Figure 7.6 shows EPA estimates of the tons of metal products generated as municipal waste and the tons recovered between 1960 and 2005. According to the EPA, ferrous metals (iron and steel) comprise the largest category of metals in MSW. They are primarily used in durable goods such as appliances, furniture, and tires. Aluminum is used extensively in drink and food cans and packaging materials. Lead, zinc, and copper fall under the category "other nonferrous metals." They are found in batteries, appliances, and consumer electronics.

Metals recovery was relatively flat until the mid-1980s, when it began increasing dramatically. Recovery leveled off during the late 1990s. Detailed EPA data in Municipal Solid Waste in the United States show that recovery rates differ greatly from metal to metal. More than 72% of nonferrous metals (excluding aluminum) in the 2005 municipal waste stream were recovered, compared with only 35.8% of ferrous metals and 21.5% of aluminum.


plastics. Plastic products are manufactured from chemical resins molded into various shapes. There are dozens of different resins in common use, each with a different chemical formulation. Even though waste plastic products can be melted down and reformulated into new products, sorting by resin type must first be performed.

Figure 7.7 shows EPA estimates of the tons of plastic products generated as municipal waste and the tons recovered between 1960 and 2005. In 1960 there were virtually no plastic products in MSW. In Municipal Solid Waste in the United States, the EPA indicates that in 2005 MSW contained 28.9 million tons of plastic products. This massive increase in generation was accompanied by incredibly low rates of recovery. Only 5.7% of all plastic products generated in MSW during 2005 were recovered. This is about 1.6 tons of plastic recovered. The plastics recovery rate has hovered between 5% and 6% since 1995.


Generation and recovery of materials in municipal solid waste by weight, 2005
[In millions of tons and percent of generation of each material]
Material Weight generated Weight recovered Recovery as a percent of generation
a Includes lead from lead-acid batteries.
b Includes recovery of other MSW organics for composting.
Notes: Includes waste from residential, commercial, and institutional sources. Details may not add to totals due to rounding.
Neg. = Less than 5,000 tons or 0.05 percent.
MSW = Municipal solid waste.
Paper and paperboard 84.0 42.0 50.0%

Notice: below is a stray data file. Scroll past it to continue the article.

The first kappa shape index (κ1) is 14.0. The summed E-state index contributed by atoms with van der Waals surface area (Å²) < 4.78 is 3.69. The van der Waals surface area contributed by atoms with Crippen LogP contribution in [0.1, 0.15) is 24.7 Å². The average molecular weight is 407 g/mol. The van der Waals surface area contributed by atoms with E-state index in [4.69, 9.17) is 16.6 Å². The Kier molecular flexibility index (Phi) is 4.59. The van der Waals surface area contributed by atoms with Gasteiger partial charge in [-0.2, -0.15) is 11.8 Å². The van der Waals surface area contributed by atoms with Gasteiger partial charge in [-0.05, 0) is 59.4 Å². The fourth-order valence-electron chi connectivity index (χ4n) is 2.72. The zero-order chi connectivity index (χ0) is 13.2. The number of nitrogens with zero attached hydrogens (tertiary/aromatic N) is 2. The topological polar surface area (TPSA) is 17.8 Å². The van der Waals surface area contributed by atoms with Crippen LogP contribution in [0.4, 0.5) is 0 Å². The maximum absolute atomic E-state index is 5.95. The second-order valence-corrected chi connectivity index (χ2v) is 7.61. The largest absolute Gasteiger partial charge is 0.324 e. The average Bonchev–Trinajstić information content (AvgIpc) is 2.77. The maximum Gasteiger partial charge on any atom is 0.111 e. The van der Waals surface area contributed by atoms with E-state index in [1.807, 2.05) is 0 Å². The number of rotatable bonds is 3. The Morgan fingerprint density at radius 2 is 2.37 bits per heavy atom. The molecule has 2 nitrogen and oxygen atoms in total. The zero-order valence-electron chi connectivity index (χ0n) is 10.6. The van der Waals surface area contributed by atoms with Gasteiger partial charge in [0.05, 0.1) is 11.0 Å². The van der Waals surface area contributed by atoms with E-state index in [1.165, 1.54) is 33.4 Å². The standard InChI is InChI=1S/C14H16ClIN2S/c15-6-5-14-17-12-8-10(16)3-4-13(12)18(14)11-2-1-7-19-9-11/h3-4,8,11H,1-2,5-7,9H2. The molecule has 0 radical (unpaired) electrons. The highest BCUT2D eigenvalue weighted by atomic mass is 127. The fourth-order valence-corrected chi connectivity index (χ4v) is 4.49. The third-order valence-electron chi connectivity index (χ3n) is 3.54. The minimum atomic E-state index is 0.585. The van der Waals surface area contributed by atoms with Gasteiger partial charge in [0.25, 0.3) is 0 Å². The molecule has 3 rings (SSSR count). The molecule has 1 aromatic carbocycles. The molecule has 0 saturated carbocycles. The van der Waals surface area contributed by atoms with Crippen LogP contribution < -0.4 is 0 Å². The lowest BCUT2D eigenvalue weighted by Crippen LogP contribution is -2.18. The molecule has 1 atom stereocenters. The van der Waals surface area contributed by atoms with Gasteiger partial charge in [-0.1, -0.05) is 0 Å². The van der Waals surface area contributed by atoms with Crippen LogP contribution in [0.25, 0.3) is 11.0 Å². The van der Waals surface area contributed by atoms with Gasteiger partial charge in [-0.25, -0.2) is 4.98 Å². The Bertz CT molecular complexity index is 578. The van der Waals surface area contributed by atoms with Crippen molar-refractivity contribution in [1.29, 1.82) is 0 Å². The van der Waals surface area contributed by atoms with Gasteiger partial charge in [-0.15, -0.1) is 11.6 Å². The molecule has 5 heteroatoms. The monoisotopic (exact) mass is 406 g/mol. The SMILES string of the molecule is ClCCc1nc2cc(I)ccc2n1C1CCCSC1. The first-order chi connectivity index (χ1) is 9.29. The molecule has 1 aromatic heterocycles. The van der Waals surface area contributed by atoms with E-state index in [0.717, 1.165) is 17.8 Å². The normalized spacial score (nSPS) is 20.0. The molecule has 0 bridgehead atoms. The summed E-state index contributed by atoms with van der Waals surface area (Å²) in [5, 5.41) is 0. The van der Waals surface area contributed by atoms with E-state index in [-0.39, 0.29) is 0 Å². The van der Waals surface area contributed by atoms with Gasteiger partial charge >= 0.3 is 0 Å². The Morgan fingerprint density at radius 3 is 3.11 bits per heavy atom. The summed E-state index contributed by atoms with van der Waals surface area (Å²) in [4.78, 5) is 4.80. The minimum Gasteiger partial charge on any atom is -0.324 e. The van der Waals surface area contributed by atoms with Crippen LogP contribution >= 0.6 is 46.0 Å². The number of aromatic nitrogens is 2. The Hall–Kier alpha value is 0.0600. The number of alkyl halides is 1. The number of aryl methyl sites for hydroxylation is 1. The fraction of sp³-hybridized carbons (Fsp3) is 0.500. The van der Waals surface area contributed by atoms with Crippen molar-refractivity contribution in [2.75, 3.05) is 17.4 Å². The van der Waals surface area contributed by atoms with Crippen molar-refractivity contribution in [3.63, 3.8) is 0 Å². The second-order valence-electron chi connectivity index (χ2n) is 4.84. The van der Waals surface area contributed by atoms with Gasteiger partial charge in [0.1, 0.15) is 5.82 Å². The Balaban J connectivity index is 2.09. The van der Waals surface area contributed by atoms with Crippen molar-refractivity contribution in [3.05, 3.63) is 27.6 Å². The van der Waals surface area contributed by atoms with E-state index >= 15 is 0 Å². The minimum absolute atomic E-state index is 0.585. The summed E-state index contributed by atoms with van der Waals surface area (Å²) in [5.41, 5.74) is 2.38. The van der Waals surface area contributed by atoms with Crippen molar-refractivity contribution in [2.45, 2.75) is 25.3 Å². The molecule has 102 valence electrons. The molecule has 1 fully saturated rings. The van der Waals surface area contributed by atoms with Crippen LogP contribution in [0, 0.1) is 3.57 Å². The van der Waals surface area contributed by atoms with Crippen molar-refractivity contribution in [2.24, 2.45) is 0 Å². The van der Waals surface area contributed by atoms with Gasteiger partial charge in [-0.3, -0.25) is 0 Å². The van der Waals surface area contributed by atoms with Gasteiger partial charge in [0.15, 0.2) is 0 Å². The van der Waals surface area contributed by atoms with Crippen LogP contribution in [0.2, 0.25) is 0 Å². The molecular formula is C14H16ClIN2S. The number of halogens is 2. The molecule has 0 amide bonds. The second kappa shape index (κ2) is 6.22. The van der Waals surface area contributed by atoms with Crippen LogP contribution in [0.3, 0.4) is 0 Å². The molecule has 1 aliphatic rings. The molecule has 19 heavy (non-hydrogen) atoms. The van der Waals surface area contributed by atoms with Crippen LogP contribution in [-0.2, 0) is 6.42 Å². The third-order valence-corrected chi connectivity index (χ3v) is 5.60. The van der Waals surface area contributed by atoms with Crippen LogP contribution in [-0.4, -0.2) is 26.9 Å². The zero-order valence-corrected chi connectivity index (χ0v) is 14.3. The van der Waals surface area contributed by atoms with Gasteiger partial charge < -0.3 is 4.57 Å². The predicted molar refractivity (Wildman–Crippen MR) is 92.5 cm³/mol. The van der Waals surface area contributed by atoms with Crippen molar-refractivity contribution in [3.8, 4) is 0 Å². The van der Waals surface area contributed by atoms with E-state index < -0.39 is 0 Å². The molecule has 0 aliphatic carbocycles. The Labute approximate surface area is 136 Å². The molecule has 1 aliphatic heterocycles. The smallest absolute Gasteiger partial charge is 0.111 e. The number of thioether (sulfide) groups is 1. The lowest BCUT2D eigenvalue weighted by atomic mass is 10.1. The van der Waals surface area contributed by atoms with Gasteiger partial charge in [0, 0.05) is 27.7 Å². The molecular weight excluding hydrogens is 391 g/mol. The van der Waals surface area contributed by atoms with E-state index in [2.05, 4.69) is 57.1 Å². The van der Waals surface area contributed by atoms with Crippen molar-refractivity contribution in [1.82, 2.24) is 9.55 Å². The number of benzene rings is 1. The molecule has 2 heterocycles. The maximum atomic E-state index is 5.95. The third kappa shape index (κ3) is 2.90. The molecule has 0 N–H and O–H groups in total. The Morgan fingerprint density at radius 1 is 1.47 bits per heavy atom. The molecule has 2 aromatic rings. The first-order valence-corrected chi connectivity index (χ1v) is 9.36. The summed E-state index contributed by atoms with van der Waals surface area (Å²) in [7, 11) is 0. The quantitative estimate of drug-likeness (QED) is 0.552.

Glass 12.8 2.76 21.6%
Steel 13.8 4.93 35.8%
Aluminum 3.21 0.69 21.5%
Other nonferrous metalsa 1.74 1.26 72.4%
Total metals 18.7 6.88 36.8%
Plastics 28.9 1.65 5.7%
Rubber and leather 6.70 0.96 14.3%
Textiles 11.1 1.70 15.3%
Wood 13.9 1.31 9.4%
Other materials 4.57 1.17 25.6%
Total materials in products 180.7 58.4 32.3%
Other wastes Food, otherb 29.2 0.69 2.4%
Yard trimmings 32.1 19.9 61.9%
Miscellaneous inorganic wastes 3.69 Neg. Neg.
Total other wastes 65.0 20.6 31.6%
Total municipal solid waste 245.7 79.0 32.1%

Detailed EPA data show that the recovery of some plastic products is much higher than others. In 2005, 34.1% of polyethylene terephthalate soft drink bottles were recovered from municipal waste. Nearly 29% of high-density polyethylene milk and water bottles were recovered. However, recovery rates for other plastic products were low.

electronic equipment

electronic equipment. Computers and other electronic devices contain materials that are valuable for reuse, particularly metals, plastics, and glass. (See Figure 7.8.) The most common metals in personal computers are aluminum, steel, and copper. Small amounts of precious metals, such as gold, palladium, platinum, and silver, are also found in computer circuit boards. Some of the metals used in personal computers (antimony, arsenic, cadmium, chromium, cobalt, lead, mercury, and selenium) are classified as hazardous by the Resource Conservation and Recovery Act and cannot be disposed of in municipal solid waste landfills. This is discussed further in Chapter 8.

The primary source of plastics in electronic devices is computer casings. Plastic can be melted down to produce new materials or used as a fuel in certain industrial processes. Most of the glass content of computers is in cathode ray tube monitors. This glass contains lead, which is a hazardous material. However, the glass can be reused to produce new cathode ray tubes.

Figure 7.9 provides generation and recovery data for electronic wastes in MSW for various years between 2000 and 2005. Over 2.6 million tons of electronic equipment were generated as municipal waste in 2005 and only 330,000 tons were recovered.

containers and packaging